Molly Young Brown: Consensus in the Classroom

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Fostering a Lively Learning Community

by Linda Sartor and Molly Young Brown
Born out of a passionate interest in environmental education, Linda Sartor began experimenting with consensus decision-making in her public school classrooms. She found that consensus in the classroom works as both an instructional strategy and a classroom management approach, and fosters a lively learning community. It both requires and generates a paradigm shift in a teacher's relationship with students and students' relationships with each other. This book will inspire and assist educators to use the consensus process in and out of the classroom.

(Psychosynthesis Press and Consensus Classroom, Inc, 2004. ISBN 0-9611444-4-0, $14)

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Introduction  —  1          

            Purpose of the book; Authors' personal introductions; Overview; Use of Linda's voice; Disclaimers and caveats.

Chapter 1:  Consensus Decision-making for a Humane, Sustainable Culture  —    5    

            Context and vision; What is consensus? Common concerns about using consensus: time consumption, power differentials; Consensus decision-making for healthy systems

Chapter 2:  Consensus in Post-Modern Education   —   11

            The post-modern paradigm shift;  Authority, democracy, and individual choice; New pedagogical understandings and challenges;  Creating cooperative and multicultural learning communities; The emerging paradigm in post-modern education

Chapter 3:  Benefits and Dynamics of Consensus in the Classroom  —   29

            Shared authority and responsibility; Enhanced self-expression; Full participation; Creative decision-making; Conscious community.

Chapter 4:  Processes and Outcomes (in Linda's Classroom)   —    45

            Introduction; Class meetings;  The disturbance agreement; Court system; Money system; The homework decision; The Listening Game

Chapter 5: Getting Started   —   57

            Getting the idea accepted in the culture of the school; Introducing consensus to a class: the Yurt Circle, the homework decision, convening the first class meeting, shared vision;  Common challenges: the Inevitably Long Meeting, stuck in the muck, the Blocker; Shifting from being the authority to sharing the authority; Encouraging self-expression; Attachment and resistance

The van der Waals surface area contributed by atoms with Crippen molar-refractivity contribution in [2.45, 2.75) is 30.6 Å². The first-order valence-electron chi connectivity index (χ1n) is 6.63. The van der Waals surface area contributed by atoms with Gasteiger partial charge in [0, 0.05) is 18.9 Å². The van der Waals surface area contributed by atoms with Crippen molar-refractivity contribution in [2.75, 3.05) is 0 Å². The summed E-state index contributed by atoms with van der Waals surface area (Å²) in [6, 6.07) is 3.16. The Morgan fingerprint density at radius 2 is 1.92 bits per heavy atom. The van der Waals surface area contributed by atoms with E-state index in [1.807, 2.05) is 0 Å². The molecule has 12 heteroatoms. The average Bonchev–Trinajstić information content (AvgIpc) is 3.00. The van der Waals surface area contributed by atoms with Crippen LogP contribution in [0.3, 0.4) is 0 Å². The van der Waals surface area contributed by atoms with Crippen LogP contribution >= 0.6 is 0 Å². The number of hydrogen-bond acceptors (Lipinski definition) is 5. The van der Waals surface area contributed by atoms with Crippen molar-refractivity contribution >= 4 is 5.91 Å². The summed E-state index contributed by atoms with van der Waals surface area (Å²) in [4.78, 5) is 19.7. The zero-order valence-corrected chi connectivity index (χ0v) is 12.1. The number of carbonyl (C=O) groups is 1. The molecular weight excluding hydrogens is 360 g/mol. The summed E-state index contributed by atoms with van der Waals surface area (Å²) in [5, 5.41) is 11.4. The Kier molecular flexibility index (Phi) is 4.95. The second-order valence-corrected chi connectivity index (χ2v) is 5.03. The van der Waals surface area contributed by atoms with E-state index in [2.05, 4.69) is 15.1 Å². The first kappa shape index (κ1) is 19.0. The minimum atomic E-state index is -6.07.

Appendix:  Katherine Kennedy––A Teacher's Story    —    69

            Excerpts from Katherine Kennedy's journal and report on her experience implementing consensus in her third grade classroom at an international school in Finland.

Resources and references   

Praise for Consensus in the Classroom

Linda Sartor is an expert at using consensus in the classroom.  In this day of regimented, soul destroying "teaching for the test," her work in educating for consciousness, relationship, and direct democracy is crucially important. ~ Starhawk, author and social activist

It is superb.  Also supremely helpful.  I thank you for writing it.  Your book has enlightened me about traditional group dynamics, power structures, and so on.  The learning is so valuable, and so integral to the foundations of becoming a change agent. ~ Mary Hutchings, classroom teacher

Consensus in the Classroom is the most important book I can imagine for today's schools.  It introduces a paradigm that could save the floundering public school system by empowering students to govern themselves, learn to respect diversity, and creatively and constructively resolve conflict.  I've waited for years for the arrival of this powerful resource, based on Linda's long experience and selfless dedication. ~ John W. Travis, MD, The Alliance for Transforming the Lives of Children, author of Wellness Workbook.

In this book, the authors share their process for engaging young people in real problem-solving discussion.  They inspire and edify.  They open doors to their classrooms and invite us in.  We come away more knowledgeable and better able to go to work. ~ Ruth Charney, Northeast Foundation for Children, author of Teaching Children to Care.

Consensus in the Classroom offers a wholly different way of thinking about the teaching/learning environment. Sartor and Brown propose a classroom in which children share decisions and responsibility, resulting in personal affirmation and empowerment.  From personal experience, the authors offer a road map for development of a sense of community and deepened consciousness for all.  It is not just a book for educators, but for anyone who works with groups. ~ Linda L. Simmons, Ph.D. Professor Emeritus, Fort Lewis College.


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